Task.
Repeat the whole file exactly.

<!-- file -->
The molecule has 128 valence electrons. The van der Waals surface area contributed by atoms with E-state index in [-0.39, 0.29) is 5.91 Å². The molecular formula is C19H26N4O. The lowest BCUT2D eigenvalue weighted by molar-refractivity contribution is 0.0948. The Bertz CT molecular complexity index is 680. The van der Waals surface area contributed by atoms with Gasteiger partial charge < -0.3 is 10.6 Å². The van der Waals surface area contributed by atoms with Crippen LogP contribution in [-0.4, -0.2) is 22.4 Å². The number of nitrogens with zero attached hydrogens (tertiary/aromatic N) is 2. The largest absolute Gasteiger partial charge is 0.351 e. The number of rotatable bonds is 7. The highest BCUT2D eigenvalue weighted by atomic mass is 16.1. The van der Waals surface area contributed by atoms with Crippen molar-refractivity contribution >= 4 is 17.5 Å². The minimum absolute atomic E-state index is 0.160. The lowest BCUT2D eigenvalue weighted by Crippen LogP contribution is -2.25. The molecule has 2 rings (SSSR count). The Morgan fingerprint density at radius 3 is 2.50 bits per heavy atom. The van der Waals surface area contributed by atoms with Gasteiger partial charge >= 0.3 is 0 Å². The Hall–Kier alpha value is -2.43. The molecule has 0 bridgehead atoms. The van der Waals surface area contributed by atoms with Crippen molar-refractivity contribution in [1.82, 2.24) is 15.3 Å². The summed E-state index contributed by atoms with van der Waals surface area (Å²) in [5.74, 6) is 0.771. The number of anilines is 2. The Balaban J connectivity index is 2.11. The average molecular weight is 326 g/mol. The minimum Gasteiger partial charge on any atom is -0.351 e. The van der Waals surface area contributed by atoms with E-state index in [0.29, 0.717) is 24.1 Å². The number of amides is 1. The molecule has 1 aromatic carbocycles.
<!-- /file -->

The molecule has 128 valence electrons. The van der Waals surface area contributed by atoms with E-state index in [-0.39, 0.29) is 5.91 Å². The molecular formula is C19H26N4O. The lowest BCUT2D eigenvalue weighted by molar-refractivity contribution is 0.0948. The Bertz CT molecular complexity index is 680. The van der Waals surface area contributed by atoms with Gasteiger partial charge < -0.3 is 10.6 Å². The van der Waals surface area contributed by atoms with Crippen LogP contribution in [-0.4, -0.2) is 22.4 Å². The number of nitrogens with zero attached hydrogens (tertiary/aromatic N) is 2. The largest absolute Gasteiger partial charge is 0.351 e. The number of rotatable bonds is 7. The highest BCUT2D eigenvalue weighted by atomic mass is 16.1. The van der Waals surface area contributed by atoms with Crippen molar-refractivity contribution >= 4 is 17.5 Å². The minimum absolute atomic E-state index is 0.160. The lowest BCUT2D eigenvalue weighted by Crippen LogP contribution is -2.25. The molecule has 2 rings (SSSR count). The Morgan fingerprint density at radius 3 is 2.50 bits per heavy atom. The van der Waals surface area contributed by atoms with Gasteiger partial charge >= 0.3 is 0 Å². The Hall–Kier alpha value is -2.43. The molecule has 0 bridgehead atoms. The van der Waals surface area contributed by atoms with Crippen molar-refractivity contribution in [1.82, 2.24) is 15.3 Å². The summed E-state index contributed by atoms with van der Waals surface area (Å²) in [5.74, 6) is 0.771. The number of anilines is 2. The Balaban J connectivity index is 2.11. The average molecular weight is 326 g/mol. The minimum Gasteiger partial charge on any atom is -0.351 e. The van der Waals surface area contributed by atoms with E-state index in [0.29, 0.717) is 24.1 Å². The number of amides is 1. The molecule has 1 aromatic carbocycles.